Larry Smith is a Huron novelist, poet, publisher, and English professor who founded Bottom Dog Press. He's interested in working-class life and the problems of ordinary people -- and also Asian culture and philosophy. He teaches Buddhist meditation in a Sandusky meditation center.
Many of these interests come together in a new book of poetry "in which I channel Chinese poet Tu Fu onto the streets of Cleveland, Ohio," Smith said.
The book, "Tu Fu Comes to America: A Story in Poems," is available for $9 from the publisher, March Street Press, and from usual book outlets such as Amazon.com. It's also available from Mac's Backs, a bookstore at 1820 Coventry Road in Cleveland Heights.
Readers can try an excerpt at the publisher's website, marchstreetpress.com. As Smith says, it "comes together like a novel in poetry." Search "Tu Fu Larry Smith" on YouTube to access readings of excerpts.
-- Tom Jackson
Bellevue blotter bits
Is there any section of the newspaper more loved than the daily police blotter? We thought not.
So here, in all its glory, are some quirky, bodacious blotter items you might have missed this past week. (As a side note: Folks like to the throw things in the early morning hours in Bellevue.)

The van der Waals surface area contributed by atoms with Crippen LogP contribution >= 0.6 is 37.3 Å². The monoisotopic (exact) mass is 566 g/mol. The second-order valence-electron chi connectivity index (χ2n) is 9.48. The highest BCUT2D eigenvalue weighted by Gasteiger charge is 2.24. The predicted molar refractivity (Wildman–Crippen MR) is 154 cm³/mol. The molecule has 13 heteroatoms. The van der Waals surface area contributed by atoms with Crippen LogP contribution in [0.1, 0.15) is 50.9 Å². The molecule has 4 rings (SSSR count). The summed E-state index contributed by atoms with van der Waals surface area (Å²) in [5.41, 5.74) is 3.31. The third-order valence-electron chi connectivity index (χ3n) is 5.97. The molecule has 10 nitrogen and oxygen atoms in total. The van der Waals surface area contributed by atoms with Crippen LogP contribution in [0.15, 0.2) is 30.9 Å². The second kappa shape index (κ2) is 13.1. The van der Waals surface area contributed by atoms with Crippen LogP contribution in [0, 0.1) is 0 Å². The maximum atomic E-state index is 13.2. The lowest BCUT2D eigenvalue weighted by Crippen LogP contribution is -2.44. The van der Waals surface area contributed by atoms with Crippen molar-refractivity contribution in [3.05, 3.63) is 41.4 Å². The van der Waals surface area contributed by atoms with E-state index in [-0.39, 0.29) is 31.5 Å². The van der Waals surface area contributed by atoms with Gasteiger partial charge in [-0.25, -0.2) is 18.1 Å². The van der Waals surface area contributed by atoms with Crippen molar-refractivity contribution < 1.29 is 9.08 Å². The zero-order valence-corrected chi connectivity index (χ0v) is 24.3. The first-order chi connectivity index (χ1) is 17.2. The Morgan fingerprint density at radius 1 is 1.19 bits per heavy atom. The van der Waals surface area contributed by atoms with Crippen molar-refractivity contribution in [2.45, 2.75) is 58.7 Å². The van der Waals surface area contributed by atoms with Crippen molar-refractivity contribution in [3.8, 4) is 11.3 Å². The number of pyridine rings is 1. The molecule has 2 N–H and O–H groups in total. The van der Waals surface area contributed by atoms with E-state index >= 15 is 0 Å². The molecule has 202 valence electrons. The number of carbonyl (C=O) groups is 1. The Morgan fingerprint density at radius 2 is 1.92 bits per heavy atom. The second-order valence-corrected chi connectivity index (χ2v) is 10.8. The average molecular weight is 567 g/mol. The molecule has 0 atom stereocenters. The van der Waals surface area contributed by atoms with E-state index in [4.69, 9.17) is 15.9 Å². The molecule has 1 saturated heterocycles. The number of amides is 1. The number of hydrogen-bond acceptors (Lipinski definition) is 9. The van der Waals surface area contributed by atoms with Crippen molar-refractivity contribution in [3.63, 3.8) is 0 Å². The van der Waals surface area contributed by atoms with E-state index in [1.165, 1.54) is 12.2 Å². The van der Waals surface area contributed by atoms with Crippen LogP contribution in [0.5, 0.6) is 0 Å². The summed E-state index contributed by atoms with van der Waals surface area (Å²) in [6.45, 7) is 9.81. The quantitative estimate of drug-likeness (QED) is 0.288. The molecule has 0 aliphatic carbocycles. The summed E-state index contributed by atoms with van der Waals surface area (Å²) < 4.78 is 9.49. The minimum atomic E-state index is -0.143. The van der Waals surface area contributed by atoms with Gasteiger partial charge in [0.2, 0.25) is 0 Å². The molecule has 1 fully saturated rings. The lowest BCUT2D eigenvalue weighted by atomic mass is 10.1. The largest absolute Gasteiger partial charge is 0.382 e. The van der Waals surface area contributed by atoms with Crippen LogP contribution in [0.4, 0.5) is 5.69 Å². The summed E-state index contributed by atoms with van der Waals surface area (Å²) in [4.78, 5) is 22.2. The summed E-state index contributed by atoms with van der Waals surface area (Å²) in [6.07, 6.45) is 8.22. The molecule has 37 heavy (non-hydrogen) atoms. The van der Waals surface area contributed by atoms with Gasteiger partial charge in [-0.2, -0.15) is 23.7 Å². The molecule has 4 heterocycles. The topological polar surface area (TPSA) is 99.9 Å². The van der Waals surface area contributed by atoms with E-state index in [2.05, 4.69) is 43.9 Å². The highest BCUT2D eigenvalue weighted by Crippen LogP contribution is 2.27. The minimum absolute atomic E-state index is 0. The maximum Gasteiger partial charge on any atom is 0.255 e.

In Bellevue a group of five or six juveniles smashed pumpkins and threw flower pots into the street. Nearby on West Main Street, meanwhile, a driver told police several unseen people threw eggs at his windshield.
Hours later, in the 200 block of Southwest St., a resident reported an opossum in her bedroom. (Nothing was thrown there.) An hour after that a Randall Avenue resident told police she had video evidence of her neighbor throwing things in her yard.
That morning at Bellevue Hotel and Suites on East Main Street, five pillows went missing from a room. Guests later returned them.
All in a day's work for Bellevue police.
-- Register staff